The Apsara Authority on Saturday threatened to take legal action against the individuals behind a series of photographs showing a woman posing topless at the Angkor Archaeological Park in Siem Reap City, calling the images “inconsiderate and pornographic.”
The photos, which drew the ire of many Cambodian Facebook users who shared them over the weekend, show an Asian woman standing among temples in the park wearing harem pants, a headscarf and nothing else. The images were originally posted to the “Wanimal” photography blog—which features photos of nude or partially nude women, often posing in public places—in October 2013 with the caption “Khmer Lady.”
“Wtf …..,I wanna kill her from now,” commented one Facebook user on Saturday.
In a more diplomatic tone, the Apsara Authority, the government body that manages the archaeological park, also denounced the images on the same day.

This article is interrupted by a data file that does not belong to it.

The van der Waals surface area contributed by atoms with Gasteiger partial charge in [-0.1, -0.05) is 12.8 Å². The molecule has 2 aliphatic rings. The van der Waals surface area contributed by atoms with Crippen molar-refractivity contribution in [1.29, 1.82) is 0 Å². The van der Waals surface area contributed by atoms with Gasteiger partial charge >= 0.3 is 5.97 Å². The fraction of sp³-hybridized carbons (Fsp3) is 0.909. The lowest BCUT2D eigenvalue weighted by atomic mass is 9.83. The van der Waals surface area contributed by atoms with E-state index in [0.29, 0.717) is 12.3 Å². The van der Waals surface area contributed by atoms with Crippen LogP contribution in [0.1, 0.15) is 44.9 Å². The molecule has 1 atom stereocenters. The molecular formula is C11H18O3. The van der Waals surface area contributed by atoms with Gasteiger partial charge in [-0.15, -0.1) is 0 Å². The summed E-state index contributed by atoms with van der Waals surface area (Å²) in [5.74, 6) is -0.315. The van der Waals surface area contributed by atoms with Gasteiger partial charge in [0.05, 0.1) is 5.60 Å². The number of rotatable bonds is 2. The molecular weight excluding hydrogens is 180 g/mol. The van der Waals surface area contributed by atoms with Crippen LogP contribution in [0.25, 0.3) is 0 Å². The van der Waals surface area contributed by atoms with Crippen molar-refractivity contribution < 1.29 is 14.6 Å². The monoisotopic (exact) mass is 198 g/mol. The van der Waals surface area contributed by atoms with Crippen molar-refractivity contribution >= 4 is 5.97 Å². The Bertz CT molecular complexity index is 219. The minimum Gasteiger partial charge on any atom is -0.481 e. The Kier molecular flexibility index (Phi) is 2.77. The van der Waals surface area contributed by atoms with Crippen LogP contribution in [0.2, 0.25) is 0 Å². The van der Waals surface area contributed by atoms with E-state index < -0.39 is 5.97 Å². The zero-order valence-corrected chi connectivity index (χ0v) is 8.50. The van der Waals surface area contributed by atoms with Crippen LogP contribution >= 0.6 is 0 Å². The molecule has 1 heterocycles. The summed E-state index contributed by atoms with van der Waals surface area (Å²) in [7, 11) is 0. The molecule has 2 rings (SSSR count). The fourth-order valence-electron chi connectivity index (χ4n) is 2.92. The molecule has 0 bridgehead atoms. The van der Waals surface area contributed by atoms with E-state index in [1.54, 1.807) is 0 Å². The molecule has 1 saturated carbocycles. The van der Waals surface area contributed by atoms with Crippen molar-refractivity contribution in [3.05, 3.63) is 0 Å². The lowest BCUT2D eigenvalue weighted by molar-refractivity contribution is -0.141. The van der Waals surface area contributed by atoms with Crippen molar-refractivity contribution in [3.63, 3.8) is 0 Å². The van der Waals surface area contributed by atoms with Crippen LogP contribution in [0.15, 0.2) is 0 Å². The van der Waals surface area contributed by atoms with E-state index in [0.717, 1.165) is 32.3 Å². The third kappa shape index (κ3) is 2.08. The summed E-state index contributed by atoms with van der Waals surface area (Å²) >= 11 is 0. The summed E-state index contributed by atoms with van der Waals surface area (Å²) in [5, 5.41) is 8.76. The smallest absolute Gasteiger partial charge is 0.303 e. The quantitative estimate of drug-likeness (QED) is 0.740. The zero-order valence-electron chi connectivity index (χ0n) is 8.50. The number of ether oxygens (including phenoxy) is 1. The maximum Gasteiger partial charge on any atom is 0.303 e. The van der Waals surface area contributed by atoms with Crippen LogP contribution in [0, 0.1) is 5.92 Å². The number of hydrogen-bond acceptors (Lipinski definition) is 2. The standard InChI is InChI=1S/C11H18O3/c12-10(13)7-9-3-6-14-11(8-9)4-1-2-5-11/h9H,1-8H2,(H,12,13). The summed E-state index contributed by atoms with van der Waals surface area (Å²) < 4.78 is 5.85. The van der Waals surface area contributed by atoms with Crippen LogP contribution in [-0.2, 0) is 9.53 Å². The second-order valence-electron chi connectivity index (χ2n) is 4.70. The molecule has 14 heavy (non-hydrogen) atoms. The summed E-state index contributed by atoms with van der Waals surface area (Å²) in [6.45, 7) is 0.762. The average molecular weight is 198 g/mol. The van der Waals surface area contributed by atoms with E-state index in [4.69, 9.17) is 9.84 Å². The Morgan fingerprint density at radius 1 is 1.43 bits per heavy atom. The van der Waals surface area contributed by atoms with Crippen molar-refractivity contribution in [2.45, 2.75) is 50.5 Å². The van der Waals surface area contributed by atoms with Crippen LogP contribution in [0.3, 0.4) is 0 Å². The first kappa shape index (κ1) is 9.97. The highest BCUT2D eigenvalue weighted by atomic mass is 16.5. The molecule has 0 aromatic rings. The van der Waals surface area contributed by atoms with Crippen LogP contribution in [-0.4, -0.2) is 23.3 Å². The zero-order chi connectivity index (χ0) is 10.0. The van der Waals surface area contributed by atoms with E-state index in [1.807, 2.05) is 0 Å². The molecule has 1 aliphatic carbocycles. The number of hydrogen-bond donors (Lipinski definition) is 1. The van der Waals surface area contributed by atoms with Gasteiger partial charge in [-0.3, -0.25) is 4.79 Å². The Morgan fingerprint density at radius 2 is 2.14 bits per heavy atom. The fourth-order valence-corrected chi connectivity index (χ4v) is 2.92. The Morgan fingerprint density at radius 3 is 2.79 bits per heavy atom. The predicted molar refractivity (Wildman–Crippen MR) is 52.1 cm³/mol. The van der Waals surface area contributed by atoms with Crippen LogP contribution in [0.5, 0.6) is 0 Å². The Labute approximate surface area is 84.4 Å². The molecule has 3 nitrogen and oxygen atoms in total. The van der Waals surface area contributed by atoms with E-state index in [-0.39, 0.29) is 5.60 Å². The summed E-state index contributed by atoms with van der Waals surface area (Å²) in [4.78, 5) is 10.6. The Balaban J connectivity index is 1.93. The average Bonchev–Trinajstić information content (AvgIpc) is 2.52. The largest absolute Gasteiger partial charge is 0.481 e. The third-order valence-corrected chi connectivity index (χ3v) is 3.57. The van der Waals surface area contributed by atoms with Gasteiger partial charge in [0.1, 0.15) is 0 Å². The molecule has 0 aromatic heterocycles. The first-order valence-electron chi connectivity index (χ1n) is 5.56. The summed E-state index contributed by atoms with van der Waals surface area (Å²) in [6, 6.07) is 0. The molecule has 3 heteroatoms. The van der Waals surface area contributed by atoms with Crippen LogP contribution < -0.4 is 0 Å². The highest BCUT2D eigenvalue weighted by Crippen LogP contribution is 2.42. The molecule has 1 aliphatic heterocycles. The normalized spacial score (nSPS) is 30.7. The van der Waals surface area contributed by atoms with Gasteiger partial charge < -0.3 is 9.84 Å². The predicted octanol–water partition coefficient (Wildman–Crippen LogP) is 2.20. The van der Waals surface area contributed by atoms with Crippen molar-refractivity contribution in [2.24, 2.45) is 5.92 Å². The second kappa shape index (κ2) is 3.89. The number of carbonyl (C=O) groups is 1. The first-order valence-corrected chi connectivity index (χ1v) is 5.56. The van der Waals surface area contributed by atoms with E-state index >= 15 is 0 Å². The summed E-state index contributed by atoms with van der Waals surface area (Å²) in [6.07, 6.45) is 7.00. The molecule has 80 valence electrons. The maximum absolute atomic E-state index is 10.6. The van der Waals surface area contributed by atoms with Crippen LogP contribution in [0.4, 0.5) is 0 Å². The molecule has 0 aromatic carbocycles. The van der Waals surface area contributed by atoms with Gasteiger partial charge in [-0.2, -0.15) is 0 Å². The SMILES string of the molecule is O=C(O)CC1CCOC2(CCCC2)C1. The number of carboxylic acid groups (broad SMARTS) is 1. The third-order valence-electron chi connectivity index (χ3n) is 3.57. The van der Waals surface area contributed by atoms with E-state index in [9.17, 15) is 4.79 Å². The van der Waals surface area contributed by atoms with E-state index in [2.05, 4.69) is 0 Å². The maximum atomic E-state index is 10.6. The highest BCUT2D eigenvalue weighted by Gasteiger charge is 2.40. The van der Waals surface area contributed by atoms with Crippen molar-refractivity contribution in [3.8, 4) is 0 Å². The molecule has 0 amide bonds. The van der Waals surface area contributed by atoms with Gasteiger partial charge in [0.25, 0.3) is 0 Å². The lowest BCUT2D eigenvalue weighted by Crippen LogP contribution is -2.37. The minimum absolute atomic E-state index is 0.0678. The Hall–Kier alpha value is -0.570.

“The Apsara Authority strongly condemns the half-naked body of the woman standing in front of the temples, because taking naked photos is an act that is totally against Khmer ethics and culture,” the authority says in a statement.
“The Apsara Authority…has decided to take legal measures by any means in order to punish the inconsiderate and pornographic act.”
The authority derives its name from a French acronym that spells out “APSARA,” a reference to the celestial nymphs of Hindu and Buddhist mythology. Apsaras are often depicted in paintings, carvings and sculpture as bare-breasted women; the authority features one such bare-breasted apsara image on its website.
Long Kosal, deputy director of the Apsara Authority’s communications department, said Sunday that the photos appear to have been taken at the Preah Khan and Banteay Kdei temples.
“Based on our initial research, we found that this group is based in China and is skilled in producing pornographic pictures,” he said.
Mr. Kosal said the Apsara Authority had not yet identified the photographer or model, who he insisted was not Cambodian.
Ry Anhchealy, deputy director of the provincial department of culture and fine arts, said that photographs and other depictions of shirtless females at the temples were inappropriate, regardless of the fact that many of the temples are adorned with carvings of topless women.
“That happened 1,000 years ago, so we don’t want to comment on it, but you are asking me in 2015, so this is a different matter…. It is wrong.”
(Additional reporting by Ben Woods)
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